Above: The A6600 employs the 24 Megapixel APSC sensor introduced on the A6300 three and a half years earlier, which means it also inherits a broad array of 425 phase-detect autofocus points across the full height and 84% of the width – that’s pretty much the entire frame. Some may be disappointed the resolution’s not increased, but in terms of photo quality I have no complaints as while Fujifilm’s current lineup offers 26 Megapixels and Canon’s pushed the boat out to 32.5 on the M6 II, I feel 24 or thereabouts remains a sweet-spot for resolution, noise and dynamic range on an APSC sensor and you can see a broad range of photos on my samples page.
Above: Like other recent Sony cameras, the A6600 lets you choose from a variety of autofocus areas from a variable-sized single area through Zone to Wide where you hand over the reins entirely to the camera.
Above: The A6600 of course supports face and eye detection for humans and animals, all updated to Sony’s latest Real Time Tracking versions and like other models with the same capability, it’s eerily good at finding and locking onto an eye quickly and from an impressive distance. I’ve got to a point with Sony cameras where I rarely over-ride the Wide area mode with Real Time Tracking as it simply works so well for most subjects. Fujifilm may now offer phase-detect AF across the entire frame, but Sony’s eye and overall tracking software remains the most confident in my view. Burst speeds are unchanged from the A6300, which means a top mechanical speed of 11fps with autofocus or 8fps if you’d like live-ish feedback between frames. By sticking with the same capabilities as the A6300 from three years ago, Sony’s allowed rivals to now offer faster speeds, including the Fujifilms which offer 20fps if you switch to their electronic shutter, while Canon’s M6 II boasts a 14fps mode.
Above: I mentioned it earlier, but it’s worth repeating that not only does the A6600 still only have one card slot, but it’s limited to UHS-I speeds, which means you can be waiting a while for a full buffer to clear after a long burst or a bunch of RAW images – you can see the images counting down in the top left corner here. During this time the camera can still shoot and enter some menus, but some functions may be locked.
Above: The A6600 becomes the second body in the A6000 series to offer built-in stabilisation, inheriting the exact same capabilities as the A6500. This shifts the sensor to stabilise any lens you attach and like the A6500 before it, with variable results depending on your movement at the time. With Steadyshot enabled in the menu, the view is temporarily wobbly, but after a second or so of holding the shutter release down, the system kicks-in to deliver a far more stable view. Letting go of the shutter or AF button though disengaged the stabilisation with the wobbles returning, so for the steadiest view when composing, you’ll need to keep it pressed. In my tests the built-in stabilisation may not have delivered the eerie floating effect of the best models out there, but still proved beneficial for static shooting. That said, it was less successful when I was walking and filming as I’ll show you later.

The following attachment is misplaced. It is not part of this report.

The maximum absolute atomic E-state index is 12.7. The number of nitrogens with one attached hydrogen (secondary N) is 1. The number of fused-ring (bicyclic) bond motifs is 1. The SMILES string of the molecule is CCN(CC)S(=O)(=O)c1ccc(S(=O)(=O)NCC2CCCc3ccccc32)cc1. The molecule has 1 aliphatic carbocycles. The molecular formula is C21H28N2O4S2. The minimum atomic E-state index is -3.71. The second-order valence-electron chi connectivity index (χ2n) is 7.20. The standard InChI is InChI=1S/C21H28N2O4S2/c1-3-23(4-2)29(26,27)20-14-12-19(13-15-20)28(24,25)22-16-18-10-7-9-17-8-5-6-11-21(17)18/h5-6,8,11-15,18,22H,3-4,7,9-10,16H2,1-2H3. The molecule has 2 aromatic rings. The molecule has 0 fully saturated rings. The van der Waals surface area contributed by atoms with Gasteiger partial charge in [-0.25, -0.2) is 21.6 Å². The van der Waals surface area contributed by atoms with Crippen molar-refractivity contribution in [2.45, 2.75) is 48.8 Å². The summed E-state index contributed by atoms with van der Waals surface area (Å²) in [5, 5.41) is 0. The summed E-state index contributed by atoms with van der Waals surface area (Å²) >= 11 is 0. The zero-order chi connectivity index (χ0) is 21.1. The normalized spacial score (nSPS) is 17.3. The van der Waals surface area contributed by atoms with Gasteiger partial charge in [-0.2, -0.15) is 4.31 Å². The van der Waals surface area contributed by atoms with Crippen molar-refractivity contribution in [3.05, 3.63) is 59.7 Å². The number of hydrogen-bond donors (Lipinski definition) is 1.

Above: The A6600 inherits the movie quality, video autofocus and unlimited recording of the A6400 before it, with the only new feature being support for eye-detection; since face detection already worked so well though, it’s not a significant upgrade over the cheaper model. So you can film uncropped 1080 at 24, 25, 30, 50 or 60p, or at 100 or 120p with a mild crop for slow motion. Fans of 24p will be pleased Sony’s still allowing it when Canon’s strangely neglecting 24p on non-Cinema cameras.
Above: Set the camera to 4k and you can film uncropped footage oversampled from 6k’s worth of data in 24 or 25p, or you can opt for 30p which incurs a mild crop. 4k video is available at 60 or 100Mbit.
Above: Download the original file (Registered members of Vimeo only). There may be no 4k above 30p, nor any 10-bit recording internal or external – all of which is available on the Fujifilm X-T3 – but there’s no arguing with the quality of Sony’s oversampled 4k footage. Here’s an example I filmed in 4k 24p and it’s jam-packed with detail. If you like to grade your footage, there’s the usual array of Picture Profiles available, including S-Log 2, 3 and HLG, although again no 10-bit option.
Above: Sony’s also one of the only companies besides Panasonic to offer unlimited movie recording times beyond the usual 30 minute limit, and while Panasonic reserves it for a handful of specialist models, Sony’s been rolling it out on everything since the A6400. But where the A6400’s smaller battery ran out after around one hour’s worth of 4k, the bigger battery in the A6600 allowed me to record a single 4k 24p clip beyond three hours without even having to reduce the over-heating warning. You can see it here passing three hours with 8% of the battery remaining – I ended up recording 3 hours, 25 mins and 17 secs of 4k 24p at 60Mbit/s in a single clip measuring 89GB – seriously impressive stuff for anyone recording events, interviews or lectures, and way beyond anything its rivals can do – I keep going on about Fujifilm’s X-T3, but it can only record half hour 4k clips up to 30p and only two of them on a single charge.
For a full comparison of the video modes, the stabilisation and a vlogging test, please check out my full review video at the top of this page!